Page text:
Plumbing can be a very rewarding career if done with professionalism, and this profession is projected to grow in the future.
Plumbers have good earning prospects- and the most experienced workers can make more than $90,000 per year, according to the Bureau of Labor Statistics (BLS).
The median annual wage for this profession was calculated at $55,160, which means that half of all workers in this profession made less than this while half earned more.
But how long does it take to become a plumber?
The answer to this question depends on your exact career goals.
Apprenticeships and Trade Schools for Prospective Plumbers
If you want a career in plumbing, you first need a high school diploma or GED.
Afterward, you can choose between two training paths: a plumbing trade school or an apprenticeship.
Plumbing training programs at trade schools typically take about two years while apprenticeship programs are two to five years long.
While a trade school offers you flexibility and more control over your education, an apprenticeship also has its benefits.
Apprenticeship programs for prospective plumbers are usually sponsored by a union or a business and you will earn a salary during your training.
Becoming a Journeyman Plumber
After completing your formal education you will need a few years of work experience in this profession before becoming a journeyman plumber.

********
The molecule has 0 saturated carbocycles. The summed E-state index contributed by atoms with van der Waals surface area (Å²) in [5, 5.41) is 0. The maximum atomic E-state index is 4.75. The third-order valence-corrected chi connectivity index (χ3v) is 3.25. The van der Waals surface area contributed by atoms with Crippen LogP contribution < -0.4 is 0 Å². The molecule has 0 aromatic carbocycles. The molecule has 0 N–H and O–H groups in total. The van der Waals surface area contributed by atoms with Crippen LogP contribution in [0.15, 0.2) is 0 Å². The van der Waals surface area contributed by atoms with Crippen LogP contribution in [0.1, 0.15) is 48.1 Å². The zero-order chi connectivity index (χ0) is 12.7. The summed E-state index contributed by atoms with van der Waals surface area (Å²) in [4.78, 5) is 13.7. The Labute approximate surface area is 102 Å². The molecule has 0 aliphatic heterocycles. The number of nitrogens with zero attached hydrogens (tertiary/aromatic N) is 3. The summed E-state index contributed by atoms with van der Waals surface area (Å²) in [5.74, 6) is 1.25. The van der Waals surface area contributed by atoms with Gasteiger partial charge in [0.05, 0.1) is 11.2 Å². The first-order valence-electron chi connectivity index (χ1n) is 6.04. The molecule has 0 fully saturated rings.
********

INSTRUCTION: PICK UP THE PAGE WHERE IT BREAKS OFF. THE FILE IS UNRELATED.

Experience requirements vary state by state but you will need, on average, five years of experience before achieving the journeyman status.
After gaining the experience needed you are ready to take the plumbing certification test.
While some plumbers practice at the journeyman level throughout their careers, you also have the option of becoming a master plumber after meeting certain criteria.
Becoming a Master Plumber
The requirements for becoming a master plumber also vary from state to state and before deciding if this is the career path that you want to take you should check the requirements that apply in your state.
While many states require two years of experience at the journeyman level, other states require up to 10 years of experience.
A master plumber typically has better-earning prospects but also additional responsibilities.
For instance, as a master plumber, you will be required to have your own liability insurance.
In conclusion, you will need several years of training beyond high school before being ready to work independently as a plumber.
If you’re satisfied with practicing at the journeyman level you can get your license in as few as five years (depending on the state where you want to practice).
Becoming a master plumber, on the other hand, can require more than 10 years of experience.